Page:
This past week, I was pleased to help host our fourth annual Eighth District Federal Contracting Symposium. The event brought together entrepreneurs seeking to expand their businesses through federal contracts with agency decision makers so that companies in our region will have better access to the procurement process. I feel that it is not only important that we continue the fight to get government spending under control, but that we must also make every possible effort to ensure that what money our government does spend goes to American-owned businesses who play by the rules and keep jobs in this country.
Business owners, workers, and folks who are looking for work all tell me the same thing. All they want is fair shot, a level playing field, a chance to succeed by virtue of their sweat and skills and brains. Policy makers owe that fair chance to the people they represent. The only way to rebuild and grow a viable, sustainable, national economy is to rebuild the American manufacturing sector and support and encourage the growth of small businesses. Government's role in that process is to create an environment in which businesses can grow, help protect them from cheaters and foreign predators, and then get out of the way and allow the American entrepreneurial spirit and work ethic to do what they have done for centuries: lead the world.
It takes courage and vision to assume the risks and obligations associated with opening a business. Doing it well and becoming successful is difficult enough without government's constant impediments. Government owes the people fairness, consistency, and the decency to keep its promises. Much of my time and energy in Washington these past four years has been spent fighting the political and policy-making system that is driven by and caters to special interests, selective patronage and an agenda for our future in which American citizens and businesses are repeatedly asked to take a back seat to the interests of foreign nations, overseas companies and global corporate and financial giants.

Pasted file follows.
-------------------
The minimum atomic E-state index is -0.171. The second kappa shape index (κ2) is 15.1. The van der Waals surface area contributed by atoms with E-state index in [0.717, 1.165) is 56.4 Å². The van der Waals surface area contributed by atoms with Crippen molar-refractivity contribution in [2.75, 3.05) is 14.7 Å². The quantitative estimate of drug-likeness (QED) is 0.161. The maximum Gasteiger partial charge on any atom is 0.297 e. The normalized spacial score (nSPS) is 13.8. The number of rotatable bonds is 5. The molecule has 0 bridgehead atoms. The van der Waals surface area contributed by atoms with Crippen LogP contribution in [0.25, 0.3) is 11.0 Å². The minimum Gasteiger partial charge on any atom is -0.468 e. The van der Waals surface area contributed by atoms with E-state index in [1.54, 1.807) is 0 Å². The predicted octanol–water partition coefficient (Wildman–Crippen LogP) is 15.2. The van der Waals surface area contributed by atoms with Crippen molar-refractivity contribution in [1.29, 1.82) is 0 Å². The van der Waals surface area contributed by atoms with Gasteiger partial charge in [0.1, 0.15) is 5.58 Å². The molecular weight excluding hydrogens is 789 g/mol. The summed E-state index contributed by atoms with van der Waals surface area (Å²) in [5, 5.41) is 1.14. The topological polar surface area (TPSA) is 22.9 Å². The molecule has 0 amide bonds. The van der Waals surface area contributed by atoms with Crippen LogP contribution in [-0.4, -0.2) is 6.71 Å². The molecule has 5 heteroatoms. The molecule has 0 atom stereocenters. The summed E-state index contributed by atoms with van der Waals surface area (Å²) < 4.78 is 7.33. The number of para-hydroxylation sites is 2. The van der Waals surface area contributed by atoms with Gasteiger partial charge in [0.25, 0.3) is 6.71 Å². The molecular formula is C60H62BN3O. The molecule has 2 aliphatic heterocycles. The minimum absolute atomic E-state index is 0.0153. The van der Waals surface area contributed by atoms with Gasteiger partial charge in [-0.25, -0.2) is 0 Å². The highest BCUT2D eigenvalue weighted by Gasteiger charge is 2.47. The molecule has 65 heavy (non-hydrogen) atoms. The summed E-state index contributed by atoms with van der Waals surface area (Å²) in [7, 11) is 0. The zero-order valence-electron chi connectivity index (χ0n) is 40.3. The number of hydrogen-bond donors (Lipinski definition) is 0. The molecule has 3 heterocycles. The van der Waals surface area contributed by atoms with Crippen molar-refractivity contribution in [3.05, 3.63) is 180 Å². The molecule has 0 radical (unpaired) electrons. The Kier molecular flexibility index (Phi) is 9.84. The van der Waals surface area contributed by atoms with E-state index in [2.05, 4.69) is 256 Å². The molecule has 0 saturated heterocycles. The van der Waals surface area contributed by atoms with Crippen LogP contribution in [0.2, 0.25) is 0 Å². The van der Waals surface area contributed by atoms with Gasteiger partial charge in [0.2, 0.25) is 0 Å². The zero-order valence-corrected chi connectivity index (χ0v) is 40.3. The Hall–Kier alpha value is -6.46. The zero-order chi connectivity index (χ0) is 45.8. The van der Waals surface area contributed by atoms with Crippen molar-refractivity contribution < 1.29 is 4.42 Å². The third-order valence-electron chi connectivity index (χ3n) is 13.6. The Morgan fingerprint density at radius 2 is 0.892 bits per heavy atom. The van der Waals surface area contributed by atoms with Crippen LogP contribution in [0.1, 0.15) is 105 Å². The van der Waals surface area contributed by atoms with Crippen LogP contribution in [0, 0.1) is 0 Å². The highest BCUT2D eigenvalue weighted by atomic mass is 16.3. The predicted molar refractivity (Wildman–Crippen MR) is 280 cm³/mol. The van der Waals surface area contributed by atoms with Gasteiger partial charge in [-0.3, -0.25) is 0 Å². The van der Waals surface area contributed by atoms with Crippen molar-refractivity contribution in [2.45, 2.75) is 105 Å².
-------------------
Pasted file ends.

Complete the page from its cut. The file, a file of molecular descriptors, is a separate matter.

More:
We all remember the first time we applied for a job, our first day at work, and our first pay check. Those are coming-of-age milestones in the life of nearly every American. I take every opportunity I can find to see that those moments of anticipation and pride remain an expectation for the coming generations in our district. If a federal contract for a small business is what it takes to make that happen, I will do everything in my power to bring it about. If fighting a bad trade deal or supporting sanctions against international trade cheater nations such as China is what it takes to keep a mill or factory in business, I will be the first to take on that task.
America's strength is in its people. Everything good about this great nation has come from the people, often after a period of great resistance from government. In my capacity as your Congressman, I have taken every opportunity to bring government and its agencies around to the realization that they work for "WE, the people," and should answer to us. The top priority of the United States government should be the wellbeing of our citizens. This does not mean the government should take care of us, it just means government should take care not to do us harm.
The availability of good paying jobs is at the heart of the American dream and the American way of life. Our economy, and our government policies, must be based on allowing businesses to create those jobs. The only way to create the millions and millions of jobs needed to fully recover our economy, and to maintain our rightful place as a global economic powerhouse, is through small business expansion and the rebirth of American manufacturing. Without work and jobs and salaries and wages, none of our other national interests or ambitions can be achieved. Charity, the arts, education, national defense, advances in science and medicine and even the support of our cherished, faith-based organizations all depend, on some level, on the profitability and productivity of the American economy and the availability of good paying jobs for our people.
The work of turning government around and having it serve the people and the national economic interest is not glamorous, but it is rewarding. The fight to oppose and repeal unfair trade deals is gaining momentum. And the acceptance of the common sense idea that taxpayer dollars should be spent on American made products each and every time it is possible is gaining ground in Washington, despite that town's natural instinct to reject anything that makes sense. One common sense way to get government on the side of the people is to bring together those who spend our tax dollars with those who can provide efficient services and quality goods, keeping our money in our economy and giving American workers and businesses a fair chance to compete. Our people deserve nothing less than that; I will continue to do all I can do to see that opportunity and industry are once again a rightful expectation for our people.